No more vrooom!

Fans and organisers are upset about the lack of noise from the cars in operation this season

No more vrooom!
As Formula One enters its second race of the season, the Malaysian Grand Prix, it feels like business as usual despite the radical new set of technical regulations introduced by the series.

The predictions of technological failure linked to those changes were swept aside when the first race, in Australia, ran with only a few minor glitches. What had not been foreseen, however, was a furore about something delivered with the switch to more environmentally friendly hybrid engines: a lack of noise.

The new 1.6-liter, six-cylinder, hybrid engines have two forms of energy recuperation, from braking and from exhaust heat. They are so quiet compared to their 2.4-liter, eight-cylinder, normally aspirated predecessors that spectators no longer need the earplugs commonly used amid the roar and scream at the pinnacle of auto racing. One visitor even likened the sound of the new engine to that of a golf cart.
 
This means a business paradox for Formula One. In order to attract car manufacturers and sponsors, it has created a cleaner, more environmentally friendly engine system. But in so doing, it risks alienating fans attracted by the visceral excitement of racing enhanced by the heightened noise level.

The move to develop clean engines was pushed through the series’ regulatory process by Jean Todt, the president of the International Automobile Federation, or FIA, the sport’s governing body.
 
“When we talk of the principle disciplines of auto racing, we have to take into account what is happening in the world,” Todt said in an interview last month. “We have to take into account the environment.”
 
The FIA also hoped to lure back some of the car manufacturers that had departed the series during the global economic crisis by making Formula One a showcase for their hybrid technology. Indeed, Honda plans to return next year, attracted by the prospect of the cleaner engines, and Mercedes and Renault remained to embrace the challenge.
 
“On the V-8, we had eight pipes joining into two pipes and going straight out of the bodywork of the car,” explained Andy Cowell, the leader of the Mercedes F1 engine program, referring to the exhaust of the old engines.

“Now we’ve got a single turbine wheel that’s recovering a lot of energy from the exhaust; and as soon as you recover the energy, you have reduced the sound. So it is the fact that we are recovering waste energy that is making it quieter.”
But for the series’ commercial director, Bernie Ecclestone, the notion of small, quiet engines had long represented a potential nightmare.

“I was sorry to be proved right with what I’ve said all along,” Ecclestone said after the Grand Prix in Australia on March 16. “These cars don’t sound like racing cars.”

After that first race, one of Ecclestone’s allies, the local race promoter in Melbourne, Ron Walker, not only complained, but said that he thought it was a breach of contract with Formula One. “I was absolutely delighted with the whole weekend,” Walker said on Australian radio, “but I was not happy with the sound. We are resolving that with Bernie. It’s clearly a breach of our contract.”

Some fans and F1 regulars said that without the noise, the series had lost its sparkle. Many said loud engines provide a direct injection of macho bravado, a sense of danger, speed, urgency and wonder.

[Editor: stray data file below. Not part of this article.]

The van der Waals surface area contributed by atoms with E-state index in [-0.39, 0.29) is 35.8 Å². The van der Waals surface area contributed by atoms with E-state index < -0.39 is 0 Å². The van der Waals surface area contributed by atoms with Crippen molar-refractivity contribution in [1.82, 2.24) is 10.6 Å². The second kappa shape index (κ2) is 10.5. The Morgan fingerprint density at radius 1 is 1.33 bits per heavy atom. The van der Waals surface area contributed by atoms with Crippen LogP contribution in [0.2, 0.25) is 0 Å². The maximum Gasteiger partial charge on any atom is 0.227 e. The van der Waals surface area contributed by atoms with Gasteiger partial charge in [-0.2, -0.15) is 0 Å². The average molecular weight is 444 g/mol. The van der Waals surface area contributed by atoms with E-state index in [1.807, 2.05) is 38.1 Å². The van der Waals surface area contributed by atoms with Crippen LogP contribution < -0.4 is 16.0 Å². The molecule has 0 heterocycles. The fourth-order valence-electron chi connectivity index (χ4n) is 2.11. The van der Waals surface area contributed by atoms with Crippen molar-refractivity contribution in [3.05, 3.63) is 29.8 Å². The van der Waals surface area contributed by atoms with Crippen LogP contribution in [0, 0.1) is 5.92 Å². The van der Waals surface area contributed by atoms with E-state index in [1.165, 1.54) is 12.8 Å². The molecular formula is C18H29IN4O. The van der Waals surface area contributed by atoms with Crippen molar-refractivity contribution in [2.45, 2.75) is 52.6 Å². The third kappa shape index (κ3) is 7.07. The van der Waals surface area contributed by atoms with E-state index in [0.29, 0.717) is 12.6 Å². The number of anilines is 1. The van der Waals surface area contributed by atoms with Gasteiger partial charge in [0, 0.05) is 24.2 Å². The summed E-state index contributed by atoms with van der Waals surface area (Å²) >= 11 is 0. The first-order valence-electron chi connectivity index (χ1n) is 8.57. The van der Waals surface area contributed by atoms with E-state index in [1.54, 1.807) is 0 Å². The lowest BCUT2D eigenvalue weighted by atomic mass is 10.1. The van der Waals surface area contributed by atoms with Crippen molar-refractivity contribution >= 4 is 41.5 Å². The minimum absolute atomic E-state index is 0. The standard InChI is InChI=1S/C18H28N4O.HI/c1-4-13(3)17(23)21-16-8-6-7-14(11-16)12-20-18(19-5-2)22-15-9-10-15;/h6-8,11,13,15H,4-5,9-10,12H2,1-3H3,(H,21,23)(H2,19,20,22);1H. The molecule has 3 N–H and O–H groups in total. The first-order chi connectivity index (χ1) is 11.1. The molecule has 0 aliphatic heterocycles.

Although both Walker and Ecclestone spoke of trying to resolve the problem, the fact is that the silence of the engine is a result of its new design. So there is possibly no way back unless Formula One returns to the old engines — a move that could be a political, commercial and financial disaster for the car manufacturers and might risk bringing bad publicity for the series as a whole.
 
In any case, F1 has become a globally popular series not because of its engine decibels but because of its television coverage. And for television viewers, the sound remains mostly the same as ever. Producers can adjust the sound, so viewers still hear an engine, even if the style of the sound is different.
 
The drivers, who are closest to the engines, noted that the new system had its advantages.
“You hear mostly wind until you get down to fourth, fifth, gear,” said Lewis Hamilton, a driver at the Mercedes team.

His teammate, Nico Rosberg, noted other consequences.

“The difference is that I can hear my brake locking, which I never used to hear, like in a road car, when it’s squealing in the corner,” Rosberg said. “That’s really strange, but also interesting, because now I can also hear my rear locking, even though I don’t feel it that much. It gives me some extra indication.”

Fans, too, can now hear the sound of squealing tires. The crowds can now do what those at other stadium sports do: sing songs or chants to cheer on their favorite drivers and teams. In Australia, the crowd sang a song of encouragement during the race for the home driver, Red Bull’s Daniel Ricciardo.

Among those who most appreciate the sound of the new engines are the engineers who created them.

Cowell, of Mercedes, said that whereas the V-8 engines of the past were so loud that all that could be heard was “angry noise,” today there is a music to the engine function.
“You just take your earplugs out,” he said. “Instead of it being painful unless you had earplugs in, now you can almost enjoy the sound, the musicality of it.”
 
“Every time, I hear the compressor spin up and spin down as the driver rolls out of the garage,” Cowell added, “and he puts a little bit of throttle on, and you hear the compressor come up and there’s a 'whoosh,' as the compressor comes up, and the lift-off into the corner, there is a higher pitch, a higher frequency musicality to it.”


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